I have enjoyed many of the Nicolas Sparks books. To me they draw you into the story. he builds you up and they have a very good finish. But to each there own.

how to publish a book.

I have a children’s book that I have written I want to get published. I also need to find someone to do the illustrations for me. How do I go about doing all of this? Thank you!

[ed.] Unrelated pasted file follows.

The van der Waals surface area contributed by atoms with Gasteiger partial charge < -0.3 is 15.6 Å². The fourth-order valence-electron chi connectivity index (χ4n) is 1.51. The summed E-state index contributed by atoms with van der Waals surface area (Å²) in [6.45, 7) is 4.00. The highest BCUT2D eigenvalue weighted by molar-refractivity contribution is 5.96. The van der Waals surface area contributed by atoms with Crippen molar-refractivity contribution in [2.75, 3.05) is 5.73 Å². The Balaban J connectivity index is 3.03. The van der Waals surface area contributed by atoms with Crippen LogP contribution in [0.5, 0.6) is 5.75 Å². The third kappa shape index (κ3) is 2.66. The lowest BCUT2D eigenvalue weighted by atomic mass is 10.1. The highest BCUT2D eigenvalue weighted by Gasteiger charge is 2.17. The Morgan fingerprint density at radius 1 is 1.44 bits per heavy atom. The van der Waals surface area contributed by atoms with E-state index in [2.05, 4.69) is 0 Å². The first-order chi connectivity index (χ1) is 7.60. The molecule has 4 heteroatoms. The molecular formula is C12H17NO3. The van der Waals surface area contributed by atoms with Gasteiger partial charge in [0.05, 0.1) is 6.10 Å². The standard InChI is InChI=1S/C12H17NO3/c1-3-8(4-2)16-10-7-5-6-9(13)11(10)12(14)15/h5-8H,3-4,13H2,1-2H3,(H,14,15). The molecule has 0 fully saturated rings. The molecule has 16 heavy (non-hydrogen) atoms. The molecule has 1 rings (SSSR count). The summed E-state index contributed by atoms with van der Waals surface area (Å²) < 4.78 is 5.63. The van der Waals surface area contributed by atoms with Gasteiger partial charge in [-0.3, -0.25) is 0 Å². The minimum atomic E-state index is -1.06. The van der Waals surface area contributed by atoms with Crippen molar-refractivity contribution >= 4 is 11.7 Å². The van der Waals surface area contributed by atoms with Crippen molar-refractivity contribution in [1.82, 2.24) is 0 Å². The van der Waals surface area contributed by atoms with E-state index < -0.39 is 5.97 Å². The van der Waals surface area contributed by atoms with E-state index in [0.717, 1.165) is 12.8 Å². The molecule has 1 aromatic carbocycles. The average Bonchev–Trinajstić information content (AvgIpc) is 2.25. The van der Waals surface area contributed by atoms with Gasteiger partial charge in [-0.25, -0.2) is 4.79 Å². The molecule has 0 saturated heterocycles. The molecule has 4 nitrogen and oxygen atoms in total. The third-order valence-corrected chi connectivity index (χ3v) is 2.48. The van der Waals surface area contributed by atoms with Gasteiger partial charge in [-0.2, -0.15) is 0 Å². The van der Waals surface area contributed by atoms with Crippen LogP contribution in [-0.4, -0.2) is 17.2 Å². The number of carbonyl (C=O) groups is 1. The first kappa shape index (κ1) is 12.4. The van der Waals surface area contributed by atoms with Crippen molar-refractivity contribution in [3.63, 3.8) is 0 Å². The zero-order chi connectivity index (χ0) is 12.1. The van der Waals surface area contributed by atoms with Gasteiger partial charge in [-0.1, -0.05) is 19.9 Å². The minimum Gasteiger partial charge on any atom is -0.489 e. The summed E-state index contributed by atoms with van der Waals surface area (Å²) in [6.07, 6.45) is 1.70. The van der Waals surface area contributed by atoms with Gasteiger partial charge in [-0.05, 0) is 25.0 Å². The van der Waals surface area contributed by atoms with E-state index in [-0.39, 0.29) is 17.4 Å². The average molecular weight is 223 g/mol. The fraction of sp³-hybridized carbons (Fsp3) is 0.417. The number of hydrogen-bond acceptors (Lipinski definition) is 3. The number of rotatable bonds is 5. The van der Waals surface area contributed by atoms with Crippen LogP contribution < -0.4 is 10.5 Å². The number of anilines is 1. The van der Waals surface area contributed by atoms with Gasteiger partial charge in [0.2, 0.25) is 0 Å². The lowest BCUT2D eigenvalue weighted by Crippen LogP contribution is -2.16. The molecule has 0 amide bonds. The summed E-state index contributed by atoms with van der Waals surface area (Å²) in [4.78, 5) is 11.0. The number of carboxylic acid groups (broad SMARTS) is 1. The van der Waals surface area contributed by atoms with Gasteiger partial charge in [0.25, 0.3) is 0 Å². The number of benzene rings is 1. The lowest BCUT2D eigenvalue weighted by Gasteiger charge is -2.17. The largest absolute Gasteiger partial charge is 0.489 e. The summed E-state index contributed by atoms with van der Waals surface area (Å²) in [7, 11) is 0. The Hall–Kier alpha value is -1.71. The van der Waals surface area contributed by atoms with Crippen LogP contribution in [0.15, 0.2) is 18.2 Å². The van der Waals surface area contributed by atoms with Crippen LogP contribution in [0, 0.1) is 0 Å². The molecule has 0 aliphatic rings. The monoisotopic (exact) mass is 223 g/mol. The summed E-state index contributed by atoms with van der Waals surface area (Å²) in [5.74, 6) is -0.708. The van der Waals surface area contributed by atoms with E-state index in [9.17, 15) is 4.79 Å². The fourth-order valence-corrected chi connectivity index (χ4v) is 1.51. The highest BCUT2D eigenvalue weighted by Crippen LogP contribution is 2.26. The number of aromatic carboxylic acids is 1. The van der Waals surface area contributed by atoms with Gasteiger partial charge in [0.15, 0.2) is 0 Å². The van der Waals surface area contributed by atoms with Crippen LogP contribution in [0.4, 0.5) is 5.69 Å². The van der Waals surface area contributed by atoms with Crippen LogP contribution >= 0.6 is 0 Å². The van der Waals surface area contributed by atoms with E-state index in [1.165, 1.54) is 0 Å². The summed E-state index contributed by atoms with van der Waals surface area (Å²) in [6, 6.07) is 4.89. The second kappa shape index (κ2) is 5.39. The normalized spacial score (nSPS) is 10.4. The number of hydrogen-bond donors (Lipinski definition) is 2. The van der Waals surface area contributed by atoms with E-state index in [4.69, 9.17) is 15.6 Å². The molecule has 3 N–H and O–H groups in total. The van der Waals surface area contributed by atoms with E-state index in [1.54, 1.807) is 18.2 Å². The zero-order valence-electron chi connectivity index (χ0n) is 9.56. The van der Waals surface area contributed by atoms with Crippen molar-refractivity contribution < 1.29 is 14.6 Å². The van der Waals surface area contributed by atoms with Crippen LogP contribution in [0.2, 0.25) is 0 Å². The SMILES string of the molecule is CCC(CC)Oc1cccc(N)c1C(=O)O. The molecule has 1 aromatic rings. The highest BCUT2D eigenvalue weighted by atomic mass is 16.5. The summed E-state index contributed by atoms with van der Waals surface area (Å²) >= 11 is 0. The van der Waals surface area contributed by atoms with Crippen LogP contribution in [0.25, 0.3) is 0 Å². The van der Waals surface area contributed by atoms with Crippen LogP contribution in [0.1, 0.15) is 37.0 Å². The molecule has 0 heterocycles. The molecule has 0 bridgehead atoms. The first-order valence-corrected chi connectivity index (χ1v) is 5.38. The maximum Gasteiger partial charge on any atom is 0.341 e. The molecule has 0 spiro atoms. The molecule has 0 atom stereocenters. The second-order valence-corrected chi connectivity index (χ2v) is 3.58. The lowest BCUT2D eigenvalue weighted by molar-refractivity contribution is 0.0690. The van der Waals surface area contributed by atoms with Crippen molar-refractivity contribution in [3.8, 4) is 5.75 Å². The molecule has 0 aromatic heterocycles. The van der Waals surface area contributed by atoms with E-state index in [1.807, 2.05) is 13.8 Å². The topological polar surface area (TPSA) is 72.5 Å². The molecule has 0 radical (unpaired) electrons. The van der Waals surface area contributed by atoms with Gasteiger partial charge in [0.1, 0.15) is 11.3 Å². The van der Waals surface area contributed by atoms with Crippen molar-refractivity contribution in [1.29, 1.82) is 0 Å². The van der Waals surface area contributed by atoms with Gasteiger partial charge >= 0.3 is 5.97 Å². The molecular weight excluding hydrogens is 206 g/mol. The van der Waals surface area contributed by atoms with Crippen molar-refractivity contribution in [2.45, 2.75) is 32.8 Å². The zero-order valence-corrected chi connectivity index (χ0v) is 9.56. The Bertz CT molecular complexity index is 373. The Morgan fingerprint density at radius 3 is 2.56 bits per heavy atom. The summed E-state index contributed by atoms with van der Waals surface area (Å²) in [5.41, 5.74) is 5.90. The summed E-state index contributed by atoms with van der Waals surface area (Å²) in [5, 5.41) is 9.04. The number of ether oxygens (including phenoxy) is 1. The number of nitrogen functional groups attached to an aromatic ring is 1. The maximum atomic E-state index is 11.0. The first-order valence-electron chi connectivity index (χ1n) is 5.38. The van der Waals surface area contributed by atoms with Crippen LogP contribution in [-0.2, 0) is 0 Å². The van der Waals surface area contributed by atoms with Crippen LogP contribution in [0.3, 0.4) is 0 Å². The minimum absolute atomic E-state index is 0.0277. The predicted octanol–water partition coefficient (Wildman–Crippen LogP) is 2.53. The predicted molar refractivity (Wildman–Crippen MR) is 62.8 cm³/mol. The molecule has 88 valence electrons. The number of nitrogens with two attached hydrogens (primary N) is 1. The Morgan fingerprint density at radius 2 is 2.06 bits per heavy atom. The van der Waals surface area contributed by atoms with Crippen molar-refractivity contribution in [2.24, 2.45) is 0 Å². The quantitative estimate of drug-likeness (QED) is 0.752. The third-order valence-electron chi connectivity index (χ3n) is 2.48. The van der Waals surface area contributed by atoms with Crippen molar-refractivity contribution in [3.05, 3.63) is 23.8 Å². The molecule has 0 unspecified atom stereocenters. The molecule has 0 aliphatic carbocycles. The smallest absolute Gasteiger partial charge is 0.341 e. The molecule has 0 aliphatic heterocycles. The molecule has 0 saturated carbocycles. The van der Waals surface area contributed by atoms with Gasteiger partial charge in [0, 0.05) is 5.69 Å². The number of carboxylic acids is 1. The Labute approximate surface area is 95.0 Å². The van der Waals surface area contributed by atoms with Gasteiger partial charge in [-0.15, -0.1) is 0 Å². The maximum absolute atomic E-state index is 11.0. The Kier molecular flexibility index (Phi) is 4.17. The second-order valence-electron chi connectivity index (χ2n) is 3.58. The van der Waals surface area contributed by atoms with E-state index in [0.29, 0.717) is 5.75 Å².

When looking to have your book published, you have three basic options:TRADITIONAL PUBLISHING : The traditional publisher assumes all the costs of producting your book, and pays you a royalty based on the number of copies sold. This is a very hard method of publishing to break into, because traditional publishers are not generally risk-takers, and they only produce a small number of books per year. For every Stephen King, James Patterson, and Danielle Steel, there are 250 writers JUST AS GOOD AS THESE who still have to keep their days jobs. Based on your question, this is what you’re looking for.SUBSIDY PUBLISHING: This takes many forms, including Internet-based POD (print on demand) and other methods where the author pays most or all of the cost of publishing his book. There are some very good subsidy publishers, and there are some scams, so you have to be careful. However, this is a legitimate publishing avenue, too.SELF-PUBLISHING: There are many reason why someone would choose to self-publish, including:1) Your book might have a very specialized audience, and therefore a traditional publisher would not be willing to take the risk for a small audience. You might only want 50-100 copies for family, friends, and/or colleagues, not seeking a large audience.2) You might want to control the design and the look of your book, and have the final say over content.3) You might not want the small royalty that is offered in traditional publishing, instead looking for the higher profits-per-book that self-publishing can offer.4) You might not be willing to wait the 1-2 years it takes for a traditionally published book to reach the shelves.The interesting thing about self-pubishing is that it does provide a full-time income for more authors than currently have a full time income (that is, no day job necessary) in the traditionally published world. It doesn’t make many millionaires, but it has advanttages for the right person.If you decide you want to self-publish, the best companies to look at are Morris Publishing (www.morrispublishing.com) and www.48hrbooks.com. They each are different in what they offer, but I have used both. I currently use 48hrbooks.com — they are fast, inexpensive, reliable, and very high quality.I am both a traditionally published author and a self-publisher. I don’t recommend one over the other, but I recommend both equally.The good advice you’re getting is to get the WRITER’S MARKET 2008. It’s big, and not cheap, but worth having. It will give you more good information about agents, publisher and the book-selling market than you can get from anyone here, including me.As for an illustrator, I can recommend someone – email me and I will ask him if he is taking on [email protected]